I MET SIMON Stenson for the first time today. He lost his job in construction in recent years. Faced with unemployment, he didn’t rest on his laurels; with his wife, Siobhán, he founded Cherry Blossom Bakery to produce artisan breads and confectionery, using only natural ingredients. The bakery now employs nine people – all former construction workers – and supplies over 100 stores in five counties in the West of Ireland. Plans are underway for it to go nationwide very soon.
Simon is just one of thousands of entrepreneurs who have received practical support from a local development company to help make their business a success. When he was starting out, in late 2010, he approached South West Mayo Development Company for assistance. He told me today that, without the funding, mentoring and training he received from them, he couldn’t have gotten Cherry Blossom Bakery off the ground.
There are 50 local development companies in Ireland, covering every corner of the country. They can be known by different names – such as Local Area Partnerships, LEADER Partnerships or Integrated Development Companies – but they share a number of key features: they focus on promoting local economic development, addressing inequality and social exclusion; and have an emphasis on a ‘bottom-up’ approach – working with communities to develop local solutions to local issues. All local development companies are independent and not-for-profit.
Community-led development under ‘serious threat’
The model of community-led development pioneered by local development companies over the past 20 years is now under serious threat. In October, the Department of Environment, Community and Local Government published a report proposing a number of reforms for the local government sector. One of its suggestions is to remove the core funding currently received by local development companies (through programmes like LEADER and the Local and Community Development Programme) and to route it instead through new local authority-led bodies, which would be known as Socio-Economic Committees.
Without core funding, local development companies could not survive. Some 2,000 people are currently employed in these companies; their jobs would be at risk because many local development companies would be forced to close.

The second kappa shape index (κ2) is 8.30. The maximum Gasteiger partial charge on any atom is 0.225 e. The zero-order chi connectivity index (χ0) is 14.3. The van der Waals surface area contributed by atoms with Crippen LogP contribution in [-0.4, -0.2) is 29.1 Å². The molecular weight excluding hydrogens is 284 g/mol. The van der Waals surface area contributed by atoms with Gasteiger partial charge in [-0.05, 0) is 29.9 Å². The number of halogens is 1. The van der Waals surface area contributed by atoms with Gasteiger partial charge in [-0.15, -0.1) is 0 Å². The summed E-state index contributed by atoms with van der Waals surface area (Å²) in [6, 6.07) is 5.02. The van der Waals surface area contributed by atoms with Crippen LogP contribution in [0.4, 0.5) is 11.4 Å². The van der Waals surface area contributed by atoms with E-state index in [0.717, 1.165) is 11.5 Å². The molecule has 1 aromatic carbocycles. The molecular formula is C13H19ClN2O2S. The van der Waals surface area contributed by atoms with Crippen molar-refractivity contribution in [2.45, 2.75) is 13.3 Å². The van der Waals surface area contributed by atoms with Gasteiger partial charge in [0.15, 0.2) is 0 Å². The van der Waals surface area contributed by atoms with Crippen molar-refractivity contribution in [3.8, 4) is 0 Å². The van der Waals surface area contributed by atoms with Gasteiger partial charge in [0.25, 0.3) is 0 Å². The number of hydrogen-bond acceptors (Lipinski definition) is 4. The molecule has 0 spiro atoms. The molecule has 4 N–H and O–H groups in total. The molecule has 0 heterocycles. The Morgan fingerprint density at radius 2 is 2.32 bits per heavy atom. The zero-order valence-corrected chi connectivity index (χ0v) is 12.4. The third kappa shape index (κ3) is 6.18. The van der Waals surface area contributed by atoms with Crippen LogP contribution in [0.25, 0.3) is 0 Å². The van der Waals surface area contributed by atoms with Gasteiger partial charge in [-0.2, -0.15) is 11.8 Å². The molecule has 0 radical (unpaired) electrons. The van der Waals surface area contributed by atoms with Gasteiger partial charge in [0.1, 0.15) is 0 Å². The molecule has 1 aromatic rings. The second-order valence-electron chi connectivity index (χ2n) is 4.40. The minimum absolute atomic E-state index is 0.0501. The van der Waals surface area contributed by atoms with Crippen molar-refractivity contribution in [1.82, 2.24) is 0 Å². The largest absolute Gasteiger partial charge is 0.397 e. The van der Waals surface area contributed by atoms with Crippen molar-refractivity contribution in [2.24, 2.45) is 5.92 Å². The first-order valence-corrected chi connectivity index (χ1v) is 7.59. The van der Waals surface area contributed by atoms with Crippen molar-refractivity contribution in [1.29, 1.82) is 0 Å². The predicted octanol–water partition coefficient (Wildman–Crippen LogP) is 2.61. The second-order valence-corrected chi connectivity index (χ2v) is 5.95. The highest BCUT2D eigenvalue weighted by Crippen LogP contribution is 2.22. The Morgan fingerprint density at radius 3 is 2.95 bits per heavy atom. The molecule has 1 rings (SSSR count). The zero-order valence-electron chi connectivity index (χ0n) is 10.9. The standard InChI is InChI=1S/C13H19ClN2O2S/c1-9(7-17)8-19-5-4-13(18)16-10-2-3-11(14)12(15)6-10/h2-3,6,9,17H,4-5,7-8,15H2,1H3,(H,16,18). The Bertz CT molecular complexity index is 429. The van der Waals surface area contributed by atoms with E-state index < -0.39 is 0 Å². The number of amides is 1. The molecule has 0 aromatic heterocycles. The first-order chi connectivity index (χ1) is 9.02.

Furthermore, entrepreneurs like Simon Stenson would suffer – as would job-seekers, rural enterprises, tourism initiatives and community-based projects. In 2011 alone, local development companies supported 5,223 people into self-employment and assisted 1,644 enterprises. A further 9,000 people were supported into employment, and over 28,000 were supported into education or training. These results are made possible because of the community-led approach adopted by local development companies.
If the establishment of the Socio-Economic Committees goes ahead, decision-making and funding will be removed from community-led bodies with a proven track record of success, and placed in the hands of local authorities. This makes no sense: Ireland’s current system of local development is viewed as a model of best practice at European level. The European Court of Auditors, for example, has strongly criticised the excessive involvement of local authorities in the implementation of LEADER in other countries, so it is unlikely the changes being proposed by the Government would be welcomed within the EU.
Work underpinned by volunteerism
Furthermore, local development companies offer good value for money. A huge amount of their work is underpinned by volunteerism. They are all managed by voluntary boards; they operate on tight budgets; and they have proven their capacity to focus on service-delivery rather than ratcheting up high administrative costs.
I met Simon Stenson this morning because we were both in Dublin to highlight our concerns about the proposed local government reforms. TheIrish Local Development Network – the representative body for the country’s 50 local development companies – had organised a day-long political briefing. Representatives of every local development company were present to meet their local TDs and Senators and explain to them why they are seriously concerned about the proposals for reform.
We organised today’s event to show how the local government reforms – if they go ahead – will destroy community-led local development. Minister Phil Hogan has agreed to discuss our concerns with us over the coming weeks, which is a move we welcome. In the meantime, our members will maintain ongoing contact with their local political representatives in relation to this issue.
John Walsh is Acting Chairperson of the Irish Local Development Network (ILDN), the national representative body for Ireland’s 50 local development companies. He is also Chairperson of the Voluntary Board of Ballyhoura Development, a local development company covering the areas of South and East Limerick and North East Cork.